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  • Why Putin is more popular than Obama, even though the Russian economy stinks

    Rick Newman at Yahoo Finance 12 days ago

    Imagine if inflation hit 17%, banks were poised to collapse and the economy were sinking into a recession worse than the one that followed the 2008 financial meltdown. The president might have some explaining to do.

    This is the actual condition of the Russian economy, which was wheezy to start with and is now reeling from plunging oil prices, western sanctions laid on to punish Russia for its incursion into Ukraine and foreign capital fleeing the country before things get even worse. The economy could shrink by 10% this year, with unemployment soaring and imported products becoming scarce.

    How does Putin do it? Is he politically invincible? Are Russian voters constantly drunk? The answers are no, Putin’s not invincible, and no, many Russians are not constantly drunk. But western political norms don’t apply in Russia, which is why contrary to our experience, a worsening economy may actually strengthen Putin and his grip on power — which nobody understands better than Putin himself.

  • If Obamacare survives, this is what needs to be fixed

    Rick Newman at Yahoo Finance 17 days ago

    The huge question about the Affordable Care Act at the moment is whether it will survive a Supreme Court challenge that could eviscerate the law’s central provisions. If the justices side with the plaintiffs in the case, known as King v. Burwell , roughly 7 million Americans could lose health insurance. The ACA would become endangered, literally overnight.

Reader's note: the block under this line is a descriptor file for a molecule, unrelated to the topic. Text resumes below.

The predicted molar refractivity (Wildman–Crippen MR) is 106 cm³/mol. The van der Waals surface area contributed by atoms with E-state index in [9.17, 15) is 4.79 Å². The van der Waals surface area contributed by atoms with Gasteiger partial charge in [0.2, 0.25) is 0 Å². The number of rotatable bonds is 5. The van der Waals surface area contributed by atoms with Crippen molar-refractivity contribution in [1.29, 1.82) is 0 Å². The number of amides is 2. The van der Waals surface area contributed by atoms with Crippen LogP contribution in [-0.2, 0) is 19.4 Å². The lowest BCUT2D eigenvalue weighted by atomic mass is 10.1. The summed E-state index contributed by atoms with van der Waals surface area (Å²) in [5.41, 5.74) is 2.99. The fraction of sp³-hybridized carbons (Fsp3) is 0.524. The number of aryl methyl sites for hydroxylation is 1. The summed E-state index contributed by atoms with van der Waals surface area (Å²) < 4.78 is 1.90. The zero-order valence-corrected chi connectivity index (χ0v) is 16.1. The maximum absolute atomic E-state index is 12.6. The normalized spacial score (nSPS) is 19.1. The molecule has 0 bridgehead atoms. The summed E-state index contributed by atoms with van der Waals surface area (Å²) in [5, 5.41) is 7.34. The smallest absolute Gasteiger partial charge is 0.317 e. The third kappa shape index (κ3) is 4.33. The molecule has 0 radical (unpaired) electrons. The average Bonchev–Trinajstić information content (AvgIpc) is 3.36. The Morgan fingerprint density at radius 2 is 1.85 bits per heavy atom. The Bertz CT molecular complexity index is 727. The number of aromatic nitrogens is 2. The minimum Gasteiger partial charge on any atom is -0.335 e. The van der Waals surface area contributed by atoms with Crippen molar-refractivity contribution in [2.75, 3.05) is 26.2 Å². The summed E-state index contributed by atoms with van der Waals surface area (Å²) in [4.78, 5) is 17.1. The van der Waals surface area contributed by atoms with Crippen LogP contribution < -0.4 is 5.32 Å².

But what if the Supreme Court upholds Obamacare, as the ACA is known, when it issues its King v. Burwell decision in June? In that case, Obamacare will be here to stay, which means it will be time to start fixing the parts of it that don’t work so well. Even President Obama, who championed the ACA, has said “continuous improvement” is an important part of implementing the law.

    The higher estimate for household savings -- $1,594 -- is only enough to cover 27% of the average family deductible for a silver plan, and 15% for a bronze plan. Here’s a summary of the numbers:

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  • Obama’s worst economic promise

    Rick Newman at Yahoo Finance 18 days ago

    The dollar is soaring against other currencies, which will eventually reduce U.S. exports, since stuff made here is getting more expensive overseas. This brings to mind one of President Obama’s biggest—and most wayward--economic promises, from back when he was a newbie in his first term: Doubling exports between 2010 and 2015.

    During his State of the Union speech on Jan. 27, 2010, Obama laid out a list of priorities to jump-start a still moribund economy. This was number three: “We need to export more of our goods,” Obama declared. “So tonight, we set a new goal: We will double our exports over the next five years, an increase that will support two million jobs in America.”

    During the next 12 months, exports jumped by 17%, a growth rate that would have nailed Obama’s target (thanks to compounding) had it held up for 5 years. The following year produced a 14% gain, also impressive. After that, however, the export boom stalled, as this chart shows.

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  • SxSW tops Yahoo Finance boondoggle rankings!

    Rick Newman at Yahoo Finance 20 days ago

    If you scrutinized the hundreds of conferences on the agenda this year and decided South by Southwest was one you couldn’t miss, congratulations—you are a shrewd and seasoned exploiter of corporate opportunity. Assuming your company is footing the bill, that is.

    South by Southwest, which kicks off this weekend in Austin, Texas, has grown from a local music festival into a Top 5 annual event for honchos in technology, film, and the arts, very broadly defined. Hip-hop artists Snoop Dogg and Wyclef Jean will be there this year. So will Al Gore, Commerce Secretary Penny Pritzker, New York Times columnist David Brooks and a band named Elvis Depressedly. Roughly 70,000 attendees will stumble around Austin for nine days watching films, listening to bands, snoozing through panel discussions and searching desperately for a deliverable to bring back to the boss, justifying the expense.

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    10 (tie). TED. March, various cities on the West Coast; this year, Vancouver. Boondoggle rating: 8.